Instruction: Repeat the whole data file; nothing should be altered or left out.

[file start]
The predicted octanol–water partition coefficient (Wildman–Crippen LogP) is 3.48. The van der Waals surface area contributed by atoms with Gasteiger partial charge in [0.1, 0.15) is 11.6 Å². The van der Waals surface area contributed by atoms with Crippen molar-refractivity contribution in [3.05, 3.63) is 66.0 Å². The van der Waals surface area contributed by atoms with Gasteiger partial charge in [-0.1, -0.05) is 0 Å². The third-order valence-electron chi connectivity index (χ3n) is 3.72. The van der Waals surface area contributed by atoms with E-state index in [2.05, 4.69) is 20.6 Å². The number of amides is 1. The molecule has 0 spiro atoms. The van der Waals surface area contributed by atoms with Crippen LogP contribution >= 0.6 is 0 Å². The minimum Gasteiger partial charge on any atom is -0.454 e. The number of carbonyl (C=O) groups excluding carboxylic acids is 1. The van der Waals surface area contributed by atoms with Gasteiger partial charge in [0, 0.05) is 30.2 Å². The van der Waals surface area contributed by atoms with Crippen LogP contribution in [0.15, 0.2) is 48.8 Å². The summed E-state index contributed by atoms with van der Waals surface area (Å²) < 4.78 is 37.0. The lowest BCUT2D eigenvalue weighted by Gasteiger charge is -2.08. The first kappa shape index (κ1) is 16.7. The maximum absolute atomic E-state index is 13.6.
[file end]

The predicted octanol–water partition coefficient (Wildman–Crippen LogP) is 3.48. The van der Waals surface area contributed by atoms with Gasteiger partial charge in [0.1, 0.15) is 11.6 Å². The van der Waals surface area contributed by atoms with Crippen molar-refractivity contribution in [3.05, 3.63) is 66.0 Å². The van der Waals surface area contributed by atoms with Gasteiger partial charge in [-0.1, -0.05) is 0 Å². The third-order valence-electron chi connectivity index (χ3n) is 3.72. The van der Waals surface area contributed by atoms with E-state index in [2.05, 4.69) is 20.6 Å². The number of amides is 1. The molecule has 0 spiro atoms. The van der Waals surface area contributed by atoms with Crippen LogP contribution >= 0.6 is 0 Å². The minimum Gasteiger partial charge on any atom is -0.454 e. The number of carbonyl (C=O) groups excluding carboxylic acids is 1. The van der Waals surface area contributed by atoms with Gasteiger partial charge in [0, 0.05) is 30.2 Å². The van der Waals surface area contributed by atoms with Crippen LogP contribution in [0.15, 0.2) is 48.8 Å². The summed E-state index contributed by atoms with van der Waals surface area (Å²) < 4.78 is 37.0. The lowest BCUT2D eigenvalue weighted by Gasteiger charge is -2.08. The first kappa shape index (κ1) is 16.7. The maximum absolute atomic E-state index is 13.6.